interlaced video: An analog video signal consisting of alternating odd and even fields.

invisible track: A track that has had its visibility control disabled.


jog control: In Final Cut Pro, a control that allows you to move forward or backward through audio or video one frame at a time.

jog: To move forward or backward through video or audio one frame at a time.

jump cut: A cut where there is an abrupt change between two shots, with no continuity from one to the other.


keyframe: A keyframe is a special-purpose marker that denotes the change in value to an applied effect parameter. When two keyframes are set in Final Cut Pro, the application calculates a transition based on their values.


L-cut: An editing technique in which either the video track or audio track of a synchronized clip is longer than the other. For example, the sound is longer than the video at the head of the clip, so it is heard before the video appears. Also referred to as a split edit.

linear editing: Video editing style where a program is edited together by moving shots from the original source tapes to a master tape, one by one. Because the assembly is linear, changes made to an earlier point of the tape result in the rest of the edited tape being reassembled.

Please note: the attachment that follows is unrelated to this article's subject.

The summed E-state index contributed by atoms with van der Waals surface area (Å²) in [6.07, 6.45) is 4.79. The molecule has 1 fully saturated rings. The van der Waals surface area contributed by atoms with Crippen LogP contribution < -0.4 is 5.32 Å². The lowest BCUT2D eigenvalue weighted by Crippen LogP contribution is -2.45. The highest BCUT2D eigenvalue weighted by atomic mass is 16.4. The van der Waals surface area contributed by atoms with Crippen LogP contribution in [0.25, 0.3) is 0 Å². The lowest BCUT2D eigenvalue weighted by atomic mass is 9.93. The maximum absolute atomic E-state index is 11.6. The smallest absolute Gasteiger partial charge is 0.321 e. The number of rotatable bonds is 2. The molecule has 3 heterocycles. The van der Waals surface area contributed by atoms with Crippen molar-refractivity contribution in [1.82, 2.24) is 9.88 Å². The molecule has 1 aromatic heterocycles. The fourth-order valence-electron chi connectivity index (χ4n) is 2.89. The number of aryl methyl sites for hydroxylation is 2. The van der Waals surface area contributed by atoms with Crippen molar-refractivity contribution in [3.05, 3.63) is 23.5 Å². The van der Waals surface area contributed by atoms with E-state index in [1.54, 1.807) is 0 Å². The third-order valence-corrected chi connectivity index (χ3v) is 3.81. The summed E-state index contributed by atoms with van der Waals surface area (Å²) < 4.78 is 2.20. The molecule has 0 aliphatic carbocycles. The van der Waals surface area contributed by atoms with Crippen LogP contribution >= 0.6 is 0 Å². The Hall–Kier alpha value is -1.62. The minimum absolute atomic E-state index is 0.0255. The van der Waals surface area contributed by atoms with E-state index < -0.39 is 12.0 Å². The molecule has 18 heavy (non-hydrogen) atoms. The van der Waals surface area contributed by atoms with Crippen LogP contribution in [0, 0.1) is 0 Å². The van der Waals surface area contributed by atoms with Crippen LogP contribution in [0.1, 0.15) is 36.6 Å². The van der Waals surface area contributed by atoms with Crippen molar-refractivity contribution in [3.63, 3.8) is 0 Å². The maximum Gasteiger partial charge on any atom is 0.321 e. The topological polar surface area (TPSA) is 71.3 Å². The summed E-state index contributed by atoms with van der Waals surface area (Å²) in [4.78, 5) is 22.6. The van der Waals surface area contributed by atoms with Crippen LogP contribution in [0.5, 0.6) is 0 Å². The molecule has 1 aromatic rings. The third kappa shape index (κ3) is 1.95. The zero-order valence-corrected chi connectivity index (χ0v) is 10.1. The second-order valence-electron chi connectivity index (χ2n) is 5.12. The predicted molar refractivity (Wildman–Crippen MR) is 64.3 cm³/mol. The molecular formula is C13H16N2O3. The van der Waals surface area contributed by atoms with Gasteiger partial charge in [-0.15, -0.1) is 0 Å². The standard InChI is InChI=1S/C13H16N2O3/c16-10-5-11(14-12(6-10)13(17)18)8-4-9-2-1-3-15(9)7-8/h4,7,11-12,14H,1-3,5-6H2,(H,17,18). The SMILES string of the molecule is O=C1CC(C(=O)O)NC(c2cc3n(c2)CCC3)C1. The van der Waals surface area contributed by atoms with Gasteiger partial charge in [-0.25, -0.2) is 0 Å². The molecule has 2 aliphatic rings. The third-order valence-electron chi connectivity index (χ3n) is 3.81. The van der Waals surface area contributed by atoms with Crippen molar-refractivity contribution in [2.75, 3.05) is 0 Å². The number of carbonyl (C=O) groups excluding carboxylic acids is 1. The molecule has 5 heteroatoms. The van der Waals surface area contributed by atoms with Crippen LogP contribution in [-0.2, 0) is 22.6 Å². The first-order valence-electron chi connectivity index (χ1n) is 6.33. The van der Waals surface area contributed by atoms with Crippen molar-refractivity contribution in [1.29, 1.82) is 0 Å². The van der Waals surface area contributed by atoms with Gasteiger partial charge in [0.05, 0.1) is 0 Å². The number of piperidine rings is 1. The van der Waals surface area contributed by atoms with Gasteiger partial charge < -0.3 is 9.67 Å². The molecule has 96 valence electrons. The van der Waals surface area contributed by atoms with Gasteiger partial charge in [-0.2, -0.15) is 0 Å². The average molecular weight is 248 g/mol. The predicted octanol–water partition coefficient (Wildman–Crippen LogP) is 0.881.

log and capture: In Final Cut Pro, the process of logging the clips you want to capture, and then having Final Cut Pro use device control to automatically capture them in the Log and Capture window.

log bin: In Final Cut Pro, the specified bin where all of your logged clips go.

logging: The process of recording detailed information about which clips from your source tapes you want to use, in preparation for capturing them from videotape.

looping: In Final Cut Pro, when you turn looped playback on, clips and sequences will loop back to the beginning whenever the playhead reaches the end of the media.

luma: Short for luminance. A value describing the brightness of a video image. A luminance channel is a grayscale image showing the range of brightness across the whole clip.


markers: In Final Cut Pro, markers refer to either the edit points that define the start and end points of a clip, or points of reference that you can use to denote places of interest in your clips and sequences.

mask: An image or clip used to define areas of transparency in another clip. Similar to an alpha channel.

master clip: The source clip in the Browser from which clips and subclips are defined.

mastering mode: A mode in the Edit to Tape function within Final Cut Pro. It lets you output additional elements when you output your program to tape, such as color bars and tone, a slate, and a countdown.

match frame edit: An edit that joins two shots that link or match a related action. For example, when cutting between a long shot and a close-up, a match frame edit makes the action smooth and continuous.

media: Generic term for elements such as movies, sounds, and pictures.